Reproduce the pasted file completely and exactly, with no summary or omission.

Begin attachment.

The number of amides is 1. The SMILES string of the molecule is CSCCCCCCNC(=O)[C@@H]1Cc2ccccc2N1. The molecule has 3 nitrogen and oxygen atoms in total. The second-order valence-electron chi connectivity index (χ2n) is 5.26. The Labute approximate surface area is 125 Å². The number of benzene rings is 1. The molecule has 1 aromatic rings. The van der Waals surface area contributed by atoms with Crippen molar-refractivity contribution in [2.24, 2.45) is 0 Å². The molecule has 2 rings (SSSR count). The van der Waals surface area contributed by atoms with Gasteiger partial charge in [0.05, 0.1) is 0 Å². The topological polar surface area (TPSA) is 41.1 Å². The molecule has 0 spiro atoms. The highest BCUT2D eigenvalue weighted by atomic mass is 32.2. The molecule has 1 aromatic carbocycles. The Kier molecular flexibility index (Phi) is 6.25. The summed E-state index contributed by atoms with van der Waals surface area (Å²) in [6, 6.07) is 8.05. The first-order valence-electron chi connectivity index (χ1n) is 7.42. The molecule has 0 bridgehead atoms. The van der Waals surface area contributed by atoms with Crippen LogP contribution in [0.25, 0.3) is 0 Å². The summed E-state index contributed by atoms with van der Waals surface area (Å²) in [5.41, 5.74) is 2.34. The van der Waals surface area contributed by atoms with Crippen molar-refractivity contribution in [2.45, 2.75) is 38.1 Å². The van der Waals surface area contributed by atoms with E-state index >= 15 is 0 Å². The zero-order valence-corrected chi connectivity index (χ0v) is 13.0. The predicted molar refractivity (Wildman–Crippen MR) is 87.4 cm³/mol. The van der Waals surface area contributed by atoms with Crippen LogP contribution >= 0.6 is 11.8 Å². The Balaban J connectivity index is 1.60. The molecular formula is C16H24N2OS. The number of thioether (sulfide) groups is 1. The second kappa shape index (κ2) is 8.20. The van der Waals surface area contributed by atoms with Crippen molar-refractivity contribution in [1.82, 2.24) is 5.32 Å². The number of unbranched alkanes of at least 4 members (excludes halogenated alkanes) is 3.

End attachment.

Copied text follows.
The number of amides is 1. The SMILES string of the molecule is CSCCCCCCNC(=O)[C@@H]1Cc2ccccc2N1. The molecule has 3 nitrogen and oxygen atoms in total. The second-order valence-electron chi connectivity index (χ2n) is 5.26. The Labute approximate surface area is 125 Å². The number of benzene rings is 1. The molecule has 1 aromatic rings. The van der Waals surface area contributed by atoms with Crippen molar-refractivity contribution in [2.24, 2.45) is 0 Å². The molecule has 2 rings (SSSR count). The van der Waals surface area contributed by atoms with Gasteiger partial charge in [0.05, 0.1) is 0 Å². The topological polar surface area (TPSA) is 41.1 Å². The molecule has 0 spiro atoms. The highest BCUT2D eigenvalue weighted by atomic mass is 32.2. The molecule has 1 aromatic carbocycles. The Kier molecular flexibility index (Phi) is 6.25. The summed E-state index contributed by atoms with van der Waals surface area (Å²) in [6, 6.07) is 8.05. The first-order valence-electron chi connectivity index (χ1n) is 7.42. The molecule has 0 bridgehead atoms. The van der Waals surface area contributed by atoms with Crippen LogP contribution in [0.25, 0.3) is 0 Å². The summed E-state index contributed by atoms with van der Waals surface area (Å²) in [5.41, 5.74) is 2.34. The van der Waals surface area contributed by atoms with Crippen molar-refractivity contribution in [2.45, 2.75) is 38.1 Å². The van der Waals surface area contributed by atoms with E-state index >= 15 is 0 Å². The zero-order valence-corrected chi connectivity index (χ0v) is 13.0. The predicted molar refractivity (Wildman–Crippen MR) is 87.4 cm³/mol. The van der Waals surface area contributed by atoms with Crippen LogP contribution >= 0.6 is 11.8 Å². The Balaban J connectivity index is 1.60. The molecular formula is C16H24N2OS. The number of thioether (sulfide) groups is 1. The second kappa shape index (κ2) is 8.20. The van der Waals surface area contributed by atoms with Crippen molar-refractivity contribution in [1.82, 2.24) is 5.32 Å². The number of unbranched alkanes of at least 4 members (excludes halogenated alkanes) is 3.